03/02/2012 16:55 GMT | Updated 03/04/2012 06:12 BST

Girls Like Whisky, Too

Whisky has been known as predominantly a boys business since, well, the first mention of Scotch whisky dating back to around 1495. But, having been involved in the whisky industry for a number of years, I have to say that yes, the majority of whisky enthusiasts and connoisseurs are indeed of the male variety. That said, the whisky set have to be amongst the most welcoming and helpful bunch there is. Anyone, whether male or female, is welcomed with open arms to indulge in the subject that binds each of its followers - the water of life. A couple of times I have been mistaken as a waitress at events, but hey, what can you do? I'm in PR, so I can play the role of waitress if an event requires me to do so...

Whisky is indeed a complex subject, but the thing to remember is that it is also subjective. It is an intimidating liquid, with all of the different finishes, flavours, varieties, brands, regions, each with their own charming and unique characteristics - but the thing to remember is that it is accessible and fun to learn about. More and more females are becoming interested in this wonderful world, and what a good thing this is!

Ladies - I really want you to explore this world, and with a few simple tips, you can sound like you know what you are talking about next time you go for a drink with boyfriend/husband/brother/random stranger whose name escapes you. Ha And here they were thinking you were a 'white wine' girl to the core. You may even surprise yourself and realise that you do actually want to know more. Seriously. It happens.

The five steps of production - A crash course

Once you know the very basics of whisky production - you are well on your way to being able to convince any potential new suitors that you may encounter that you are much more than a pretty face asking for a slim line something or another (nothing wrong with that, however).

Ingredients - Barley, Water and yeast (that's all!)

Malting - Barley is germinated to covert starches into sugar. This is carried out by steeping, germinating and drying

Mashing - This process allows the enzymes in the malt to break down the starch in the grain into sugars. This produces a sweet liquid called Wort.

Fermentation - Yeast is added to the Wort. The action of the yeast on the sugar of the wort will produce alcohol and carbon dioxide. This is done in a vessel known as a Wash Back.

Distillation - This process is used to separate alcohol from water and other substances contained in the wash. Distillation is made in stills.

Maturation - The spirit is but into casks, and left to mature for at least three years (it cannot legally be termed Scotch whisky until this age). It is the ageing process that gives each specific expression its unique characteristics.

There. Basics = done. Now, in the UK (ignoring the obvious Scotland for a moment), there are so many easily accessible ways to edge your way into the whisky world in a very non-threatening, non pretentious way. First step - whisky tasting.

There are many places where this can happen. The Albannach on Trafalgar Square in London is one of these coveted bunch. I met with Cat Spencer (A fellow lady whisky lover), and was taken through a range of whiskies very suitable for the beginner. It was a trip through Islay, Speyside, Highland and Lowland, Wales and Japan all in one enjoyable evening. The above are the regions where Scotch whisky is produced and each has their own unique qualities. Note that.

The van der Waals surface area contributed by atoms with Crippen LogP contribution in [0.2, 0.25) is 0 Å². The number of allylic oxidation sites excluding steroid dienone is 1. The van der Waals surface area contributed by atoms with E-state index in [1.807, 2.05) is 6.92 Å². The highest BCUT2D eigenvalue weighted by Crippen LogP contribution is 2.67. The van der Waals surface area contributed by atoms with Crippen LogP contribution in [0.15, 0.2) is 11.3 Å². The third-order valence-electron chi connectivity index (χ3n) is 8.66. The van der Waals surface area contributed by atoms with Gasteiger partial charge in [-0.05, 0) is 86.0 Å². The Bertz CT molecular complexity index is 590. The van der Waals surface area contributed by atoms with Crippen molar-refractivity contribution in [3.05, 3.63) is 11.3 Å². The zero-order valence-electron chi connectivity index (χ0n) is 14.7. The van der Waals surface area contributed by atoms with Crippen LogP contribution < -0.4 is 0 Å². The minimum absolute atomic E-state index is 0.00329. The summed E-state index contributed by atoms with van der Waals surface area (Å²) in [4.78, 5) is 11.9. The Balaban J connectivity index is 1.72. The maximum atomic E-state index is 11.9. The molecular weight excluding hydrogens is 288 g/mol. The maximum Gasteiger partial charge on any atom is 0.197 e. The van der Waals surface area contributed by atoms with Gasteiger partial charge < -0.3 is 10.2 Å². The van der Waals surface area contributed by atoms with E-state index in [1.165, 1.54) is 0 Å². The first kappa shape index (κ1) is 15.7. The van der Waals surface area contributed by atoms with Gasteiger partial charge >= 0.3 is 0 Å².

Whisky tastings can be selected based on your level of knowledge, and what you hope to get out of the experience, but please by all means request the list below - it gives a great, well-rounded insight into the complexities of each expression, and how statements along the lines of 'I don't like whisky' can be removed completely from the lexicon. You can like whisky. Repeat. You can like whisky.

My menu from The Albannach and brief notes to get you started:

Yamazaki 18 (Japan) - Slight oiliness with hints of citrus. Also quite dairy- almost like a milkshake on the finish... seriously!

The Balvenie DoubleWood 12 (Speyside) - This is aged in ex-bourbon casks before being finished in sherry casks. A taste of cinnamon coupled with a nutty sweetness and a bit spicy. On the nose it is sweet and fruity.

Cragganmore 12 (Speyside) - Light, sweet and honeyed. It is quite aromatic and floral, with a bit of smoke on the long finish. Perhaps even tangy and a little grassy.

Mortlach 16 (Speyside) - It tasted of ice cream! It really does. It is fresh with more than a hint of vanilla. Heather and toffee tastes on nose and the palate

Penderyn Madeira (Wales) - Slightly dry, very fresh and verging on bitter. To nose it almost has an earthy, rotting quality yet a sweet and warming finish

Jura Prophecy (Island) - Very smoky. Heavily peated with hint of pine on the nose, with a sweetness cutting through on the finish

Ardbeg Corryvreckan (Islay) - The nose is strong. The spirit breaks through here. Sweet and smoky, with a salted caramel taste

Bruichladdic 2003 Organic (Islay)- It is very light, and tastes as though it could be from Speyside. It smells of a barn, cut hay and quite fresh. Honey and custard flavours carry throughout. A smooth finish

Caol Ila Distillers edition Moscatel cask (Islay) - Quite Christmassy. Nutty on the nose, with traces of burnt sugar. Quite spicy with and a soft peat on the palate

For whisky tastings like the above, visit: